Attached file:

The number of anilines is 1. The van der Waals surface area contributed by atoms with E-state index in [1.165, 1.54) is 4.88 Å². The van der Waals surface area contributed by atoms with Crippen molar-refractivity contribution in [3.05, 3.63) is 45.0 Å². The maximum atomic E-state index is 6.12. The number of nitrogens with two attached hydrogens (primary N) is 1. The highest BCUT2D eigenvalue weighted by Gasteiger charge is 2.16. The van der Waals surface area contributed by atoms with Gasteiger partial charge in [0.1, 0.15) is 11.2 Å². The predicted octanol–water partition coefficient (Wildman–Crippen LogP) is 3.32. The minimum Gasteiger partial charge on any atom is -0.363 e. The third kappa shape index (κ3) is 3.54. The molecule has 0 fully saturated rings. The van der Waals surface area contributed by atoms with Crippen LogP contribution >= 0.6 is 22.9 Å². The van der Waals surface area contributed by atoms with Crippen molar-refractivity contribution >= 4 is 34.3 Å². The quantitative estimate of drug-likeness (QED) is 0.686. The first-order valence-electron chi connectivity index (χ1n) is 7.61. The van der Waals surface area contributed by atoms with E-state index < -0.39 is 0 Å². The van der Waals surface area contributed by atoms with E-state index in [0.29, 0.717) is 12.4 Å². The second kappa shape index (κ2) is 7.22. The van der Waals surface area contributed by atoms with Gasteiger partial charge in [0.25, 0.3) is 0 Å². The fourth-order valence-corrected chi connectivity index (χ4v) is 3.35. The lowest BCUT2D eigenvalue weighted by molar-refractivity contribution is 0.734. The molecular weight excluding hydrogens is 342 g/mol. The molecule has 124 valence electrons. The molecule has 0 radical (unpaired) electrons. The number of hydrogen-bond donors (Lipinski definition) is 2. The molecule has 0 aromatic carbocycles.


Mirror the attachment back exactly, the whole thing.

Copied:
The number of anilines is 1. The van der Waals surface area contributed by atoms with E-state index in [1.165, 1.54) is 4.88 Å². The van der Waals surface area contributed by atoms with Crippen molar-refractivity contribution in [3.05, 3.63) is 45.0 Å². The maximum atomic E-state index is 6.12. The number of nitrogens with two attached hydrogens (primary N) is 1. The highest BCUT2D eigenvalue weighted by Gasteiger charge is 2.16. The van der Waals surface area contributed by atoms with Gasteiger partial charge in [0.1, 0.15) is 11.2 Å². The predicted octanol–water partition coefficient (Wildman–Crippen LogP) is 3.32. The minimum Gasteiger partial charge on any atom is -0.363 e. The third kappa shape index (κ3) is 3.54. The molecule has 0 fully saturated rings. The van der Waals surface area contributed by atoms with Crippen LogP contribution >= 0.6 is 22.9 Å². The van der Waals surface area contributed by atoms with Crippen molar-refractivity contribution >= 4 is 34.3 Å². The quantitative estimate of drug-likeness (QED) is 0.686. The first-order valence-electron chi connectivity index (χ1n) is 7.61. The van der Waals surface area contributed by atoms with E-state index < -0.39 is 0 Å². The van der Waals surface area contributed by atoms with E-state index in [0.29, 0.717) is 12.4 Å². The second kappa shape index (κ2) is 7.22. The van der Waals surface area contributed by atoms with Gasteiger partial charge in [0.25, 0.3) is 0 Å². The fourth-order valence-corrected chi connectivity index (χ4v) is 3.35. The lowest BCUT2D eigenvalue weighted by molar-refractivity contribution is 0.734. The molecular weight excluding hydrogens is 342 g/mol. The molecule has 124 valence electrons. The molecule has 0 radical (unpaired) electrons. The number of hydrogen-bond donors (Lipinski definition) is 2. The molecule has 0 aromatic carbocycles.